Wednesday's ground breaking ceremony for the redevelopment of the base area involved tearing down a small building in Ski Time Square known as Checkpoint Charlie's. Also includes remarks from Steamboat Ski and Resort Corp. President Chris Diamond and Sandy Evans Hall, executive vice president of the Steamboat Springs Chamber Resort Association.
Steamboat Springs The magnitude of potential changes at the base of Steamboat Ski Area is enormous.
Under a light rain Wednesday evening, Routt County Commissioner Diane Mitsch Bush stood in the parking lot in front of Steamboat Mountain Theater and the Jade Summit restaurant on Ski Time Square Drive. Beside her stood Sandy Evans Hall, executive vice-president of the Steamboat Springs Chamber Resort Association. As the two longtime Routt County residents looked at the buildings surrounding the parking lot - including Ski Time Square Condominiums and the Dos Amigos restaurant, along with nearby commercial
properties such as The Tugboat Grill & Pub and Fuzziwig's Candy Factory - the women marveled at the widespread demolition that now is all but certain.
"Everything will come down," Mitsch Bush said.
The $53.9 million purchase of Ski Time Square and Thunderhead Lodge by Washington, D.C., real estate developer Cafritz Interests, announced April 26, has set the stage for incredibly sweeping redevelopment at the base area. In the wake of the purchase, city officials and base area planners last week said conceptual ideas for a new, pedestrian-oriented village and a dynamic, unified base area can become a reality within a few years.
"The main road is envisioned to come up behind the village area, so you open up the pedestrian corridor where the current Ski Time Square is," said Jim Weber, Steamboat's director of public works.
In other words, the parking lot where Mitsch Bush and Evans Hall stood very likely soon will be part of a large "village" area, with vehicle access from a road on the area's north side.
Such a vision, headlined by the redevelopment's official slogan, "Steamboat Unbridled," will require demolition of commercial properties along much of Ski Time Square Drive and create a base area that is drastically different - if not unrecognizable - from the base area that Steamboat natives have grown up with.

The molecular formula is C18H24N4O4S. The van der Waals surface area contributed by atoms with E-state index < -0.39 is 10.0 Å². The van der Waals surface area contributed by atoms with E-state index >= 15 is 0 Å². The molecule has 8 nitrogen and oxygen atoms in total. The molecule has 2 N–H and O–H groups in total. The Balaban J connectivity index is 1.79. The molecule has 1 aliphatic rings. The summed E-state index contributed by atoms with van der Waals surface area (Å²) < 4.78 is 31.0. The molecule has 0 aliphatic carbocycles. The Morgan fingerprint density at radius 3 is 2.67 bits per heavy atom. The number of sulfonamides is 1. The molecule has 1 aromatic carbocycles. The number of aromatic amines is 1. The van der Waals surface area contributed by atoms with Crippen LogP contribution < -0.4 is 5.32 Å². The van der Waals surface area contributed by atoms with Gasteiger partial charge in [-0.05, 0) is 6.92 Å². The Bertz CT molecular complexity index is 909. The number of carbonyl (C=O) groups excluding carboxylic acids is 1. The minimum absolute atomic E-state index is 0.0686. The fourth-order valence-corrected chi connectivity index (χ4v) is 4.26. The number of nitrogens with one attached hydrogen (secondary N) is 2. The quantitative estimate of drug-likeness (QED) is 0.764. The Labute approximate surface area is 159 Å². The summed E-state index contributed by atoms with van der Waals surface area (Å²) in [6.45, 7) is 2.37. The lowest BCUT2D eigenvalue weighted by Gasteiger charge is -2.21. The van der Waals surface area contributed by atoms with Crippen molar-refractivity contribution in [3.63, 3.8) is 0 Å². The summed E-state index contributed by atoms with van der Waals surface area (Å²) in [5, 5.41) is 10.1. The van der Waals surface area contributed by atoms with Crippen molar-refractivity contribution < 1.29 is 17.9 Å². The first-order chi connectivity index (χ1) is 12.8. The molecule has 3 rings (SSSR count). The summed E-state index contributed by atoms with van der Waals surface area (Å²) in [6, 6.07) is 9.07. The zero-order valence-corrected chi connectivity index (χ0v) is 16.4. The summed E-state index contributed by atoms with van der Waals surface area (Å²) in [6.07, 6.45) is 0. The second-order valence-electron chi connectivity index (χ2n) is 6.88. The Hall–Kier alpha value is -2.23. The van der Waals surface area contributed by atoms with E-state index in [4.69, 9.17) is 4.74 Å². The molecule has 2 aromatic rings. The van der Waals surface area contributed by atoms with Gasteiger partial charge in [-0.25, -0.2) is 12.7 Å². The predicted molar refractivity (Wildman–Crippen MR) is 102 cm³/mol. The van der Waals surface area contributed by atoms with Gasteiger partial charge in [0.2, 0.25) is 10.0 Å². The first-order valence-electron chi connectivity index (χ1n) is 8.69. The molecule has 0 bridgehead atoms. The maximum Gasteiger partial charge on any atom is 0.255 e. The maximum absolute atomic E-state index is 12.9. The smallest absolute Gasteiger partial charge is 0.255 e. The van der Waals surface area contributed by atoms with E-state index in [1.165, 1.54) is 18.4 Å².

"I'm not nostalgic," said Evans Hall, who came to Steamboat in 1981. "I'm excited. This is a fantastic time in Steamboat Springs."
Mitsch Bush and Steamboat Springs City Council President Susan Dellinger got a firsthand taste of what's to come Wednesday evening, at the official kick-off for the multi-year redevelopment project.
Dressed in raincoats and standing in front of a crowd lining the construction zone on Ski Time Square Drive, Mitsch Bush and Dellinger smashed a bottle of champagne onto a large, idling excavator.
A lively drum roll began.
Dripping champagne bubbles, the excavator's heavy bucket rose into the air. Then, as cameras flashed and the crowd cheered, the bucket smashed onto the roof of the "Checkpoint Charlie" guardhouse that has stood at the entrance to Ski Time Square, where the road splits, since the early 1980s.
Minutes later, the rarely-manned guardhouse once intended to be a welcome station for tourists lay in pieces on the ground.
Redevelopment coordinator Joe Kracum orchestrated the ceremony, which was emblematic of the destruction in the base area's future.
Deputy City Manager Wendy DuBord said the nearby "octagon buildings" could come down late this summer.
Redevelopment plans also include a significant realignment of Ski Time Square Drive. Construction of a new roundabout began last month. Kracum's crews currently are working on underground utility improvements.
Top of the pile
Cafritz President Steve Peer has strongly suggested his company plans to raze the existing buildings - which are nearly 40 years old - to redevelop Ski Time Square.
"If you look at the age of most of those buildings, it's advisable that they get torn down and redeveloped," Weber said.
City Manager Alan Lanning pointed out Thursday that redevelopment at the base area will be coupled with another massive local project.
"The magnitude of what will happen in West Steamboat is enormous as well," Lanning said, referring to the recent purchase by Steamboat 700, LLC, of 540 acres west of downtown Steamboat. The group also has an adjoining 160 acres under contract.
"To think about both of these in progress simultaneously is really impressive," Lanning said. "It really puts us at the top of the pile for ski areas and resort communities, in terms of redevelopment : we're going to be in a position where if there's a piece of dirt, there's going to be a backhoe on it."
Lanning said Steamboat 700 partner Danny Mulcahy has begun meeting with city planning staff about preliminary site concepts, which Lanning said include "a self-contained town center."
Lanning also said Mulcahy has assembled a "world-class team" of consultants to address development issues such as affordable housing.
The increasing number of development projects and major real estate sales in the Steamboat area is akin to a line of dominoes, falling one after another.
"I don't think anybody should underestimate how critical this (base-area redevelopment) was in terms of the sale of the ski resort," Steamboat Ski and Resort Corp. President Chris Diamond said at Wednesday's base-area groundbreaking ceremony.
The $265 million sale of Steamboat Ski Area to Intrawest, owned by Fortress Investments, was finalized March 1.
Time will tell how the potentially massive, sweeping base-area redevelopment plays out, Weber said.
"The plan has a lot of interesting features, components and ideas," he said. "But implementation is always another story."